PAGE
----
I spent most of last week at InfoVis 2008 in Columbus, Ohio. You might remember that I delivered the capstone presentation last year at InfoVis 2007, which also served as the keynote presentation for VAST 2007 (Visual Analytics Science and Technology). Last week the 2008 edition of this presentation was delivered by Christian Chabot, cofounder and CEO of Tableau Software. Chabot and I share the belief that visual analysis software is needed by a broad audience of people, not just those who have the term “analyst” in their titles. We also share the belief that with well-designed visual analysis tools like Tableau, visual analytics is poised to explode.
Participants in the conference consisted primarily of academics—professors and graduate students who spend their days inventing and refining visualization tools and techniques for making better sense of data. Chabot clearly wanted to challenge this audience to direct more of their efforts toward the practical needs of a broad audience of potential users.
Chabot identified four conditions that have set the stage for the current readiness of visual analytics to take off:
- Data explosion
- Technological advances
- General awareness
- Industry consolidation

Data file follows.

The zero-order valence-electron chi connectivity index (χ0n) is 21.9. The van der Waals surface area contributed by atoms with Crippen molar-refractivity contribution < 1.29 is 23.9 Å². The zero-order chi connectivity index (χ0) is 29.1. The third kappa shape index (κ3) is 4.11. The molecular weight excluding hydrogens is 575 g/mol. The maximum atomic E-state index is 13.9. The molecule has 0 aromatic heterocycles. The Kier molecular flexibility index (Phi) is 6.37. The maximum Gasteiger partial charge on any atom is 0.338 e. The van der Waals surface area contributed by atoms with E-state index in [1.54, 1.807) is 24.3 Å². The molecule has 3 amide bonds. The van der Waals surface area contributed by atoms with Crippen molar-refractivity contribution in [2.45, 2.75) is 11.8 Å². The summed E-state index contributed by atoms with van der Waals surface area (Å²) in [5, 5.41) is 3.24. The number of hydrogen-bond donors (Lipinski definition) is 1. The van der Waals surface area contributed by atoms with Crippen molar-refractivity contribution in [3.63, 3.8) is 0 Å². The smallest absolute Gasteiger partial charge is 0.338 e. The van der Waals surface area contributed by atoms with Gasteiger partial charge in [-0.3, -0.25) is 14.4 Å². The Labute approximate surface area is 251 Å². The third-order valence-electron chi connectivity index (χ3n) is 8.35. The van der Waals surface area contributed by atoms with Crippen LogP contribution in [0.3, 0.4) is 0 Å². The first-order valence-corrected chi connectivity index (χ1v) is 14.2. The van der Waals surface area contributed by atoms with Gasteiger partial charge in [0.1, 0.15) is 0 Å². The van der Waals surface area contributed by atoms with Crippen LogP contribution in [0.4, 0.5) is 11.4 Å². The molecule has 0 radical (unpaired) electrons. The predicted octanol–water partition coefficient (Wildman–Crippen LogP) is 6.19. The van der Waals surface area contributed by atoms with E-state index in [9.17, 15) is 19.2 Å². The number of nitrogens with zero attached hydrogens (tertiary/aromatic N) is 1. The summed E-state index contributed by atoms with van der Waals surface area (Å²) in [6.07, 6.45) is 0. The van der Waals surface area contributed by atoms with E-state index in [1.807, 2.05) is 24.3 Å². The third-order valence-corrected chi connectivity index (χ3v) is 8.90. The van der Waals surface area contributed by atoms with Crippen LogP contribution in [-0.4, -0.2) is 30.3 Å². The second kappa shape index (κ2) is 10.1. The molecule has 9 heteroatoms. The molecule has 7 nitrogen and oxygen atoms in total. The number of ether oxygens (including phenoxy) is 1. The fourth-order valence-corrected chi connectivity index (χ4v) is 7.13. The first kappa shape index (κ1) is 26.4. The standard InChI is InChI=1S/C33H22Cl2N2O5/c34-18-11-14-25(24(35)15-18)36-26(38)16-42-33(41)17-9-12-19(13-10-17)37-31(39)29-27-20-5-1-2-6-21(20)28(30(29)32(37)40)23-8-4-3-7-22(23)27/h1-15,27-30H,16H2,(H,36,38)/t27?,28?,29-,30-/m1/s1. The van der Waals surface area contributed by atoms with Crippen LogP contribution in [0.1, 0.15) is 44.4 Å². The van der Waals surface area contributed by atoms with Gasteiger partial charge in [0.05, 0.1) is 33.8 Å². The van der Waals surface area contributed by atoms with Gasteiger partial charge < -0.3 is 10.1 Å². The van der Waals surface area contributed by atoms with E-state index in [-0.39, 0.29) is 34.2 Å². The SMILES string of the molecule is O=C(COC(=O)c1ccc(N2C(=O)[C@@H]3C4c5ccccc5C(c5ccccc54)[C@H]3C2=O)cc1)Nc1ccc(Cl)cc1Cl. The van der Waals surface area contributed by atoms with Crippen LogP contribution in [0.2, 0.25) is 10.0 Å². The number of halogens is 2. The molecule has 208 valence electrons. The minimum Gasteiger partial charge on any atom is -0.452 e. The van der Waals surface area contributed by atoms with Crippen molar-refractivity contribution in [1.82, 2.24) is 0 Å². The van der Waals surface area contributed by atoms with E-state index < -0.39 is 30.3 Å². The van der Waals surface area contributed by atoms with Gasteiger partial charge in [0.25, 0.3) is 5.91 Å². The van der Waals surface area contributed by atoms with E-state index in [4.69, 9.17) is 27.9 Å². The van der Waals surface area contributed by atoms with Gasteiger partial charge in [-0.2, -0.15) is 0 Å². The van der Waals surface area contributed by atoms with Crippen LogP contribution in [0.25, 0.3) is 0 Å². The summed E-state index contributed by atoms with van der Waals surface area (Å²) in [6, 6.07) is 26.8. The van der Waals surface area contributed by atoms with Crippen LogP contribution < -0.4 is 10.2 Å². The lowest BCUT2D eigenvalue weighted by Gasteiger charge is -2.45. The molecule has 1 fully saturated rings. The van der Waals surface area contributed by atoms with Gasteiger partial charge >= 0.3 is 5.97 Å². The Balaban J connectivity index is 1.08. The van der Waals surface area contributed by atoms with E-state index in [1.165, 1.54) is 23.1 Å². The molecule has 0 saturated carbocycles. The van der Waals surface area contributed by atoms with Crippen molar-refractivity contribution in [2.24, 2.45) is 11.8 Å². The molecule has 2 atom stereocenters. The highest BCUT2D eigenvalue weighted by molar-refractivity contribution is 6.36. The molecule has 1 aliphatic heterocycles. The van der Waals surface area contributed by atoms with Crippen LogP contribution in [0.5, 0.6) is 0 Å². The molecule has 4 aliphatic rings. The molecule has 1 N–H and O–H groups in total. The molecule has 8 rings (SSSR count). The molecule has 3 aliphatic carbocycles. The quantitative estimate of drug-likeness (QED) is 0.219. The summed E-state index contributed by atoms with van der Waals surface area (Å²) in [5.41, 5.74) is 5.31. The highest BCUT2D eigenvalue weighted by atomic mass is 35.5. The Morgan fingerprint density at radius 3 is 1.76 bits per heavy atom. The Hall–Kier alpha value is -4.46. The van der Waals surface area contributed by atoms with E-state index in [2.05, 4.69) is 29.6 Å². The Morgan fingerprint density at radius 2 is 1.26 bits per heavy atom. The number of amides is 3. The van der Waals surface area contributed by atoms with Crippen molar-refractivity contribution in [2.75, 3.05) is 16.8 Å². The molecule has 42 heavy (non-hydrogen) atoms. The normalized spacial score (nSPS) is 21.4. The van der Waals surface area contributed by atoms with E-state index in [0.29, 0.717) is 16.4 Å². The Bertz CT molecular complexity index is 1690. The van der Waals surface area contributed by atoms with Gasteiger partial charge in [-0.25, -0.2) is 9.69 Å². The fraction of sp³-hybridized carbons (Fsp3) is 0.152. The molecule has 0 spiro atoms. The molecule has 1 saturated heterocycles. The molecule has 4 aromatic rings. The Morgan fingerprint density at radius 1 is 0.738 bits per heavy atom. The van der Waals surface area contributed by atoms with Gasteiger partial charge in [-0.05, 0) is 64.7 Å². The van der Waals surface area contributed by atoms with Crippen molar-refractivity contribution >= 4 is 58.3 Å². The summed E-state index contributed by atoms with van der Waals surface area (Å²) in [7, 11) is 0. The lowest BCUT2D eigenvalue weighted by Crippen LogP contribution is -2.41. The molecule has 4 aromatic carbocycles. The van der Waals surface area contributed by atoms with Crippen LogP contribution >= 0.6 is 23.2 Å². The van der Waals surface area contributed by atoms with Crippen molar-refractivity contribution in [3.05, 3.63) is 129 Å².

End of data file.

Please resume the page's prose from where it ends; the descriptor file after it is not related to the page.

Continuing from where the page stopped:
The overwhelming amount of information that people now face has created a desperate need for tools that will help them make sense of it. Modern computer hardware and the Web have provided the infrastructure that is needed for people to interact with and share information effectively. Awareness of the visualization’s potential has reached a critical mass. Traditional business intelligence vendors, along with their tired, low-yield approaches to data analysis, have been bought up by large software corporations where they will languish, which has opened the door for better approaches to capture the attention of market. By rejecting the sins of traditional business intelligence vendors, refusing to compete for the hearts and wallets of customers through a litany of useless and ineffective pseudo-analytical features, software companies such as Tableau that are thoughtful, agile, design-oriented, and well-informed, have differentiated themselves from the pack and are now reaping the rewards of their commitment to give people analysis tools that really work. One result that we’re beginning to see is the gradual spread of data analysis tools to organizations of all sizes (from Google to the local bakery), and their proliferation throughout all parts of those organizations.